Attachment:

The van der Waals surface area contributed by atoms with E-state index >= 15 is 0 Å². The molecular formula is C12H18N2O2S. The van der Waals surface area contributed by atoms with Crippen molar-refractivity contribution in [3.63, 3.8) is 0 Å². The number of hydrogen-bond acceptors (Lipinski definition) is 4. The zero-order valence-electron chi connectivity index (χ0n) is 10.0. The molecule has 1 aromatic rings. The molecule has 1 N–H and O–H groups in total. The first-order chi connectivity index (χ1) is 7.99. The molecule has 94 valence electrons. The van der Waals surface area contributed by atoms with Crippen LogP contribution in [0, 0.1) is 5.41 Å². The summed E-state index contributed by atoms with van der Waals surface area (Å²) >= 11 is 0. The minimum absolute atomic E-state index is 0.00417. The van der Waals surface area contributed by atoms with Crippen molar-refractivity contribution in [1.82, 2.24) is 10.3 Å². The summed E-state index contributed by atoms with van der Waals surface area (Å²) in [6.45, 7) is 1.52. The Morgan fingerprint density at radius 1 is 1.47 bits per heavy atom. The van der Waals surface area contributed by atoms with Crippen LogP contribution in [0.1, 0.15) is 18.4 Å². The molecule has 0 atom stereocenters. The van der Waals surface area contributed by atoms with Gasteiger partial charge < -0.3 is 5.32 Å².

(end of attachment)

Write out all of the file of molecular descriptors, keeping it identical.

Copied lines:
The van der Waals surface area contributed by atoms with E-state index >= 15 is 0 Å². The molecular formula is C12H18N2O2S. The van der Waals surface area contributed by atoms with Crippen molar-refractivity contribution in [3.63, 3.8) is 0 Å². The number of hydrogen-bond acceptors (Lipinski definition) is 4. The zero-order valence-electron chi connectivity index (χ0n) is 10.0. The molecule has 1 aromatic rings. The molecule has 1 N–H and O–H groups in total. The first-order chi connectivity index (χ1) is 7.99. The molecule has 94 valence electrons. The van der Waals surface area contributed by atoms with Crippen LogP contribution in [0, 0.1) is 5.41 Å². The summed E-state index contributed by atoms with van der Waals surface area (Å²) >= 11 is 0. The minimum absolute atomic E-state index is 0.00417. The van der Waals surface area contributed by atoms with Crippen molar-refractivity contribution in [1.82, 2.24) is 10.3 Å². The summed E-state index contributed by atoms with van der Waals surface area (Å²) in [6.45, 7) is 1.52. The Morgan fingerprint density at radius 1 is 1.47 bits per heavy atom. The van der Waals surface area contributed by atoms with Crippen LogP contribution in [0.1, 0.15) is 18.4 Å². The molecule has 0 atom stereocenters. The van der Waals surface area contributed by atoms with Gasteiger partial charge < -0.3 is 5.32 Å².